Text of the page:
It can’t get any worse, can it?

That’s the question sales agents are anxiously asking themselves as they gird for Cannes, torn between dread that the market might have much further to fall, and hope that it might finally have hit bottom.

Like the rest of the global economy, indie film finance is suffering a painful correction that started at Toronto last September and deepened through the American Film Market in November and Berlin in February.

Sales agents talk about a perfect storm of negative conditions that has shaken their business to the core. The credit crunch, the recession, collapsing international currencies, piracy and the rising popularity of local movies are conspiring to undermine the value of foreign rights and the ability of distributors to pay.

Presales have vanished for all but the most obviously commercial product, and prices are plummeting for completed films. With gap finance shrinking, equity investors feeling the pinch and subsidy coin being squeezed, the model for indie production is under severe pressure. As a result, films are falling apart left, right and center.

“Everything that could possibly go wrong with local economies around the world has done so, and I don’t think the worst is over yet,” says Summit International prexy David Garrett.

Box office is still robust, but DVD and TV sales no longer offer that all-important safety net for anything but the biggest theatrical hits. Indies have enjoyed success in recent months with Pathe’s “Slumdog Millionaire” and Summit’s “Twilight” and “Knowing,” but even the value of these hits has been dented. “Twilight” earned a boffo $190 million at the international box office, but eight months ago that figure would have been $250 million because of more favorable exchange rates.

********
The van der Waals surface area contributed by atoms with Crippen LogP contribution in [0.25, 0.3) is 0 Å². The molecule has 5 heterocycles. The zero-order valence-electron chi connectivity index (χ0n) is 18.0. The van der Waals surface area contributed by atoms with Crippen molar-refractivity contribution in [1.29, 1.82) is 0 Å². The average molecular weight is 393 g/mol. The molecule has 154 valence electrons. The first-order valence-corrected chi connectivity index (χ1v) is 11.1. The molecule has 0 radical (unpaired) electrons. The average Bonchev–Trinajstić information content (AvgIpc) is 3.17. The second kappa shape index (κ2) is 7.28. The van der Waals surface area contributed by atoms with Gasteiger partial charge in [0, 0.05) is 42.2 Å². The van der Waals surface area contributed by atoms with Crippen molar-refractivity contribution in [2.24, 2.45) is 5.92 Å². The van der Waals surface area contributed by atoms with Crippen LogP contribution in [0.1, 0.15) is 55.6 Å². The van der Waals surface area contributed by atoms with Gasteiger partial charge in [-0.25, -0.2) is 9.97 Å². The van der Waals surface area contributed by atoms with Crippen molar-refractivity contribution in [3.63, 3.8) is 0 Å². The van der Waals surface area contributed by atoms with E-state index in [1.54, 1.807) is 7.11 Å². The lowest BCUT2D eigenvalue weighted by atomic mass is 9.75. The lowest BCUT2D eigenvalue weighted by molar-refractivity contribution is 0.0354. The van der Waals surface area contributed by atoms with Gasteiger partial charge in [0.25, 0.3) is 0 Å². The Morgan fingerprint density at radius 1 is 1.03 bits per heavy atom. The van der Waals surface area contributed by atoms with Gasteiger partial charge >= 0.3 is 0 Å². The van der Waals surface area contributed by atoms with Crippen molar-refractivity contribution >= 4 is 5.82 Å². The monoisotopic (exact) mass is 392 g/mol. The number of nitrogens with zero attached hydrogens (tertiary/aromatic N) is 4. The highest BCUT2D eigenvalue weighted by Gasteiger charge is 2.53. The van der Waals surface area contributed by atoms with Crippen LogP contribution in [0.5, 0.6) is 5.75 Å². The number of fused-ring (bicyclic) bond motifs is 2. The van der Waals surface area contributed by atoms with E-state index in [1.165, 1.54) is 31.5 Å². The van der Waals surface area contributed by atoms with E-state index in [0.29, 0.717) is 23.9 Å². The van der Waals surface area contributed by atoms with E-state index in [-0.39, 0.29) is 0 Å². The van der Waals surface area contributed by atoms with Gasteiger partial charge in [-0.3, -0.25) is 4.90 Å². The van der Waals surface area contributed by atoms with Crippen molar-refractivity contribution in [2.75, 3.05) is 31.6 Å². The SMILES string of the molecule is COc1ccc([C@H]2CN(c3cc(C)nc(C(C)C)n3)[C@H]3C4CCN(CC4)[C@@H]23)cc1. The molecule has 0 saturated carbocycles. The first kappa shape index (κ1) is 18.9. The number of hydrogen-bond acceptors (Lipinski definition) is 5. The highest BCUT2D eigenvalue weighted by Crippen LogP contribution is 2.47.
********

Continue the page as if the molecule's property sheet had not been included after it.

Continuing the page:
Meanwhile, there’s an epidemic of distributors seeking to renegotiate deals that were signed and sealed in rosier times a year ago, particularly in the territories worst hit by currency problems, such as Russia, Korea, Australia and Latin America.

“Some territories have shrunk almost to evaporation, and the credit crunch is only part of that,” says one veteran sales agent-turned-consultant. “In Japan, for example, if you look at the box office top 10, eight are local films and the other two are studio tentpoles. There’s just not the same appetite culturally for nonlocal fare, so if you are doing sales estimates, Japan is virtually a zero.”

Each territory has its own tale of woe. Russia, which a year ago was paying vastly overinflated prices, has fallen into a black hole, with the rouble devalued by 75% against the dollar and distribs claiming that the banks are blocking them from sending any money out of the country. In Spain, the collapse of DVD and TV market has left several distribs teetering on the brink. In the U.K., the demise of retail chains Woolworths and Zavvi put a big dent in the home entertainment business.